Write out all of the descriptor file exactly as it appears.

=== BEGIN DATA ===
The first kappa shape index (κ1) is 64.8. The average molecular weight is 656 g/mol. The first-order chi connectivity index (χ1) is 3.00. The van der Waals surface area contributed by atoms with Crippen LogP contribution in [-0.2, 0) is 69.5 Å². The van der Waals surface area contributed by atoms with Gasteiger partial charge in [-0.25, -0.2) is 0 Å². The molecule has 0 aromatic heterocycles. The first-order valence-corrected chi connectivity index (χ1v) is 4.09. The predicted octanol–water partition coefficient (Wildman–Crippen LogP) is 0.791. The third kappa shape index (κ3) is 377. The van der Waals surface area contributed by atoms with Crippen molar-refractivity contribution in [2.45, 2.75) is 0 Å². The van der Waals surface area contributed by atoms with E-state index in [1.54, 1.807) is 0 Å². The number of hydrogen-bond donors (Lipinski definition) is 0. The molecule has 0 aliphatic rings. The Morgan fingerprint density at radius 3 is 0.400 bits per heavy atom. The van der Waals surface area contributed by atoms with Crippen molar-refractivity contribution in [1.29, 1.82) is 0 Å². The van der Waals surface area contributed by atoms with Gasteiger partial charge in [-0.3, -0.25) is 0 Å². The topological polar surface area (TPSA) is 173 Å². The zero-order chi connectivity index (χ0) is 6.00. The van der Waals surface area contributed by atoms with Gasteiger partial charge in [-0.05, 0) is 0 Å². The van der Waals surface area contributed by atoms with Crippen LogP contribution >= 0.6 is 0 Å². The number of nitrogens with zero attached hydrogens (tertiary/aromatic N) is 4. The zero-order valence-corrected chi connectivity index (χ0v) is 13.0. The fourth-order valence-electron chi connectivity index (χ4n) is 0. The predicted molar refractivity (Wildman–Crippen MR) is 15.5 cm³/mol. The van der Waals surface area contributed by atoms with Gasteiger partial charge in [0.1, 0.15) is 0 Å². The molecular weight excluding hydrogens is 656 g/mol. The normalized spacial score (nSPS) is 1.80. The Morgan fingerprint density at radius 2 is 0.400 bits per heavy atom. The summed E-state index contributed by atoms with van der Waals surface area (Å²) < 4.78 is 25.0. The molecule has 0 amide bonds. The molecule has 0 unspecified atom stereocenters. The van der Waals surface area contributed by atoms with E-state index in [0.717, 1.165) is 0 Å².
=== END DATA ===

The first kappa shape index (κ1) is 64.8. The average molecular weight is 656 g/mol. The first-order chi connectivity index (χ1) is 3.00. The van der Waals surface area contributed by atoms with Crippen LogP contribution in [-0.2, 0) is 69.5 Å². The van der Waals surface area contributed by atoms with Gasteiger partial charge in [-0.25, -0.2) is 0 Å². The molecule has 0 aromatic heterocycles. The first-order valence-corrected chi connectivity index (χ1v) is 4.09. The predicted octanol–water partition coefficient (Wildman–Crippen LogP) is 0.791. The third kappa shape index (κ3) is 377. The van der Waals surface area contributed by atoms with Crippen molar-refractivity contribution in [2.45, 2.75) is 0 Å². The van der Waals surface area contributed by atoms with E-state index in [1.54, 1.807) is 0 Å². The number of hydrogen-bond donors (Lipinski definition) is 0. The molecule has 0 aliphatic rings. The Morgan fingerprint density at radius 3 is 0.400 bits per heavy atom. The van der Waals surface area contributed by atoms with Crippen molar-refractivity contribution in [1.29, 1.82) is 0 Å². The van der Waals surface area contributed by atoms with Gasteiger partial charge in [-0.3, -0.25) is 0 Å². The topological polar surface area (TPSA) is 173 Å². The zero-order chi connectivity index (χ0) is 6.00. The van der Waals surface area contributed by atoms with Gasteiger partial charge in [-0.05, 0) is 0 Å². The van der Waals surface area contributed by atoms with Crippen LogP contribution >= 0.6 is 0 Å². The number of nitrogens with zero attached hydrogens (tertiary/aromatic N) is 4. The zero-order valence-corrected chi connectivity index (χ0v) is 13.0. The fourth-order valence-electron chi connectivity index (χ4n) is 0. The predicted molar refractivity (Wildman–Crippen MR) is 15.5 cm³/mol. The van der Waals surface area contributed by atoms with Gasteiger partial charge in [0.1, 0.15) is 0 Å². The molecular weight excluding hydrogens is 656 g/mol. The normalized spacial score (nSPS) is 1.80. The Morgan fingerprint density at radius 2 is 0.400 bits per heavy atom. The summed E-state index contributed by atoms with van der Waals surface area (Å²) < 4.78 is 25.0. The molecule has 0 amide bonds. The molecule has 0 unspecified atom stereocenters. The van der Waals surface area contributed by atoms with E-state index in [0.717, 1.165) is 0 Å².